Tommy is nine years old and paralysed from the neck down, following a road traffic accident.I look after Tommy for many consecutive nights over many months. Twelve-and-a-half hours when it’s often simply me and him. Tommy has spiky black hair, which his dad puts gel in every morning. Next to his bed is a small table with a photograph of Tommy, his mum, dad and cousins on holiday, drinking through long curly straws from coconuts.I wonder what he was like before. I provide all this physical care for Tommy, but it is his mind that needs nursing most of all.We talk through feelings. ‘I am not surprised,’ I tell him, when he mouths that he wants to go home. ‘I think I would feel the same. You must really miss the time before the accident.’I understand his desire to go home is a desire to travel back in time to his old life. He is not talking about a physical home. I read to Tommy that night, and many others when he can’t sleep, his eyes open too wide in the near-darkness. We read Harry Potter and, as the story develops, his eyes close a little: he escapes a fraction.He requires ventilating, his broken neck means he can no longer breathe unaided.He has such complex needs that it may take many months before he gets out, years even before he gets to his physical home. I listen to his mum and wonder how on earth she will cope when Tommy’s dad is working away. She also suffers with depression.Tommy’s 10th birthday arrives while he is on the ward.The nurses decorate his bed space with tinsel leftover from Christmas, stick up cards and balloons.But under the stark lights of the intensive care ward everything – even life – seems artificial.Tracy, one of the nurses, brings in some flowers from her garden.Tommy looks at them but then closes his eyes. Tracy loves him. She talks to him all day, as she washes him, rubs cream into his skin, stretches his legs out, the radio in the background. She dances, terribly, punching her hands in the air. It is the only time I see Tommy laugh.There is a mound of presents at the bottom of Tommy’s bed and his dad has a large sack of gifts when he walks in. “There’s the birthday boy.”He kisses Tommy’s face and they smile at one another.He starts pulling out presents one by one and piling them on the bed until Tommy is wide-eyed. When Tommy falls asleep his parents stay on the ward. “He wanted a bike,” his mum says. “I always promised him that he’d get one on his 10th birthday”.Her body folds in half. She holds her stomach. “I’m so sorry,” I say. The tears I am holding in burn my eyes.Tommy’s dad puts his arm around her and squeezes. “It’s temporary. He’s a fighter,” he says. “I know he’ll walk again. I just know it, love. Doctors get things wrong all the time.”He looks over at Tommy, who’s asleep surrounded by equipment and machinery. Then he turns to me and nods that slow nod you do when you want someone to agree with you.But all I can do is push my razor blade tears even further back and fake a smile. I look away, and focus on Tracy’s wild flowers. Jasmin’s story Jasmin is a 12-year-old girl on a ventilator, following a house fire.Her hair smells so strongly of smoke that we are reluctant to allow her family to see her. Jasmin’s brother lies a few […]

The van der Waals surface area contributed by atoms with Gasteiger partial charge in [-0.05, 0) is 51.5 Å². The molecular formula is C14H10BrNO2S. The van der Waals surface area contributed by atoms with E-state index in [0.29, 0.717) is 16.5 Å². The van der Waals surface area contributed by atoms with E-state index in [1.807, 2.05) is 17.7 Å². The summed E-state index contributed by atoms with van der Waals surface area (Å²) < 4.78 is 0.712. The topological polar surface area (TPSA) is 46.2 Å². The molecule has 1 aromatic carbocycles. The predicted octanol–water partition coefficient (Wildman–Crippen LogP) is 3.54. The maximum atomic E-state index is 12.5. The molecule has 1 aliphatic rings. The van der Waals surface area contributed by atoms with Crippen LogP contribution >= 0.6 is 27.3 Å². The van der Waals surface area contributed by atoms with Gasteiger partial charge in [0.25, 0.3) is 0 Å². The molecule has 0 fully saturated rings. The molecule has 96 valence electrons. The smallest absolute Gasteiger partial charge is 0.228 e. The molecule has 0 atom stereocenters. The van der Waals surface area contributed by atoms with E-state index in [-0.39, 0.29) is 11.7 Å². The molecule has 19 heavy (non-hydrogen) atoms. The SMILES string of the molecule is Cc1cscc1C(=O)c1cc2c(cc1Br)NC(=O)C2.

Click here to view original web page at The Language of Kindness: A nurse’s story of the child patients who moved her to tears